FIG. 1B illustrates in further detail rim region 113 of upright wall 10 of vessel 100, corresponding to the encircled region in FIG. 1A. The outer extreme edge 114 of wall 111 is folded over to contact the adjacent outside wall 112, thus doubling the thickness of the rim portion 113 and increasing the strength of the vessel 100.
In one embodiment, the cooking vessel of FIG. 1 is formed according to conventional procedures of first drawing a titanium disc to form a bowl like preform, which forms the fluid containing vessel. The bowl like preform is then impact bonded to a thicker disk shaped member that forms the outer portion of the bottom section of the vessel. By providing a thicker layer of a more thermally conductive material, the temperature across the bottom of the pan or vessel is more uniform during use, overcoming the potential for temperature non-uniformity due to the lower thermal conductivity of titanium, or other materials used in conjunction therewith that form the bottom section of the cooking vessel. Other methods of providing a thick, heat conductive base include encapsulation of for example a copper layer, between a plurality of multiple drawn vessels. Upon impact or friction bonding the multiple vessels encapsulate the generally thicker metal disc disposed there between. This permits the selection of different materials for the inner and outer surface of the pan, as well as for protecting the thermal conductive materials from tarnishing or scratching. Thus in forming the cooking vessel of FIG. 1, an aluminum disk is bonded to the bottom of the titanium vessel, such that the interior surface finish of the pan, surface 111 and 121, have the same composition as the outer wall surface 112 of the cooking vessel. As will be further described with respect to various alternative embodiments, the impact bonding method enables the deployment of a variety of materials on the inside and outside of the pan to improve the functional performance, as well as create a variety of styles to suit the consumers tastes and the freedom to select from numerous colors and styles of cookware.
FIG. 2 illustrates an alternative embodiment in which a multiple layer disk forms the bottom surface 220 of the cooking vessel 200. Cooking vessel 200 has a composite construction is which the walls 110 are titanium or an alloy thereof, and the bottom 220 is a composite construction in which layers of various conductive materials are laminated. The multiple layer bottom 220 includes a layer of copper 223 laminated between aluminum layers 222 and 224. As a pre-formed titanium bowl having titanium walls 110 is bonded to the laminated disk that forms bottom 220, the inside surface of the vessel, the interior walls 211 and the interior bottom surface 221 are entirely titanium, or an alloy thereof. The upper 222 and lower 224 aluminum layers surround and effectively sandwich an intervening copper layer 223. The copper layer 223, having a higher thermal conductivity than the adjacent aluminum layer 222 and 224, spreads heat laterally from the bottom layer 224, such that the temperature profile across the interior bottom surface 221 of the pot 200 is relatively uniform, despite variations in the burner or flame pattern of the heating element. Optionally, another layer of metal, such as stainless steel, 225, can protect the outer aluminum layer. Alternatively, as will be further described in other embodiment layer 225 is aluminum oxide forming by anodizing aluminum layer 224. The greatest versatility of a pot or pan with respect to heating element spatial variations is achieved when the conductive layer(s) in the bottom are relatively thick. The practical limitations of increasingly thicker bottom layers are the ultimate weight and cost of the cooking vessel. Thus, it should be appreciated that by using titanium to form at least the vertical walls of a pot, the thickness of the bottom layer can be increased substantially over that deployed in alternative constructions.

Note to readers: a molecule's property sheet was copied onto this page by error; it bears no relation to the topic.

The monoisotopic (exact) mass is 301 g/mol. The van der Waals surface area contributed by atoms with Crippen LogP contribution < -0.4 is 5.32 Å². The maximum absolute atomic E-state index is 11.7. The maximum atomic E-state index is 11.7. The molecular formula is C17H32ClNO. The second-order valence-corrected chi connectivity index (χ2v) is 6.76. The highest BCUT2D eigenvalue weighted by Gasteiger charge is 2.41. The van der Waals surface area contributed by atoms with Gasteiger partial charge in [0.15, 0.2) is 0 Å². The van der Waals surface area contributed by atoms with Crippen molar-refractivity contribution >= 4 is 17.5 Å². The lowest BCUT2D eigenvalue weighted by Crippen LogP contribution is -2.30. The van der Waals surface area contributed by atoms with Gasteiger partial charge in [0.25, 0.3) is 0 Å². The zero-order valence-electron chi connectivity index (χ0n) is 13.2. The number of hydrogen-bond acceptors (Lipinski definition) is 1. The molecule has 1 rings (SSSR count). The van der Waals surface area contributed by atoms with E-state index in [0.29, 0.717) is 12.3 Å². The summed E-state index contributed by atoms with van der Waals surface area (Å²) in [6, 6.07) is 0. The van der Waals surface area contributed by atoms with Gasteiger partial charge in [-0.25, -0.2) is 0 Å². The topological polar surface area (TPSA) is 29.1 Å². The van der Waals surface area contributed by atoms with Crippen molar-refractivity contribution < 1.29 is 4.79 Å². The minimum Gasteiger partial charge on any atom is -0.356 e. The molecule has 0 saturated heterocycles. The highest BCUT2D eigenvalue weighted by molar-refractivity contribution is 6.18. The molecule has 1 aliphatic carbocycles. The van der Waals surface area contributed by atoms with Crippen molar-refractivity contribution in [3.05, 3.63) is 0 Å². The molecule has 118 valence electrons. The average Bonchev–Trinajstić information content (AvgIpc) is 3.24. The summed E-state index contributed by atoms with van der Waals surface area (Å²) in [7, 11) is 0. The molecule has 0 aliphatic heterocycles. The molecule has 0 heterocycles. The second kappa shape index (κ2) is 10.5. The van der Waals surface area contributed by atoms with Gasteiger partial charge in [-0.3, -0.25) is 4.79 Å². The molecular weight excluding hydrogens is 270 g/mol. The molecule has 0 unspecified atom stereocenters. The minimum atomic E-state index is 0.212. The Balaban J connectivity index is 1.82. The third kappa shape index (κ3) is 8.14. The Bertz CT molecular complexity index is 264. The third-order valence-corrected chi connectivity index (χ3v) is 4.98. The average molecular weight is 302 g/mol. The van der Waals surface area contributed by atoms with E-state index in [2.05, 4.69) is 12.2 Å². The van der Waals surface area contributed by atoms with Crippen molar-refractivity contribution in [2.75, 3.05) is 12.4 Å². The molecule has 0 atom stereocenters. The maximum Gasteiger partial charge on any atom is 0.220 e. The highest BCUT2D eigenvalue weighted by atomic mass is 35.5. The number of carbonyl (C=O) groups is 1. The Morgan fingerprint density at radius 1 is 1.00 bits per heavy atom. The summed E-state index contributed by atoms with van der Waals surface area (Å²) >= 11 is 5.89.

It should be appreciated that to alter the cooking characteristics of different size and shape vessels, it may be desirable for the exterior aluminum layer to extend a varying degree up the external wall of the cooking vessel. To the extent the disk used to form the bottom of the vessel is aluminum, it more readily deforms than the titanium preformed bowl, and hence extends to form a least a lower portion of the exterior walls of the vessel forming a junction 240 with the exterior titanium wall 210. To the extent that the aluminum disk is also pre-shaped to a bowl like preform, that substantially conforms to the shape of the bottom half of the titanium preform, it is possible to increase the height of the lower wall that is formed from aluminum.
FIG. 3 is a perspective view of a cooking vessel 300 in an inverted position.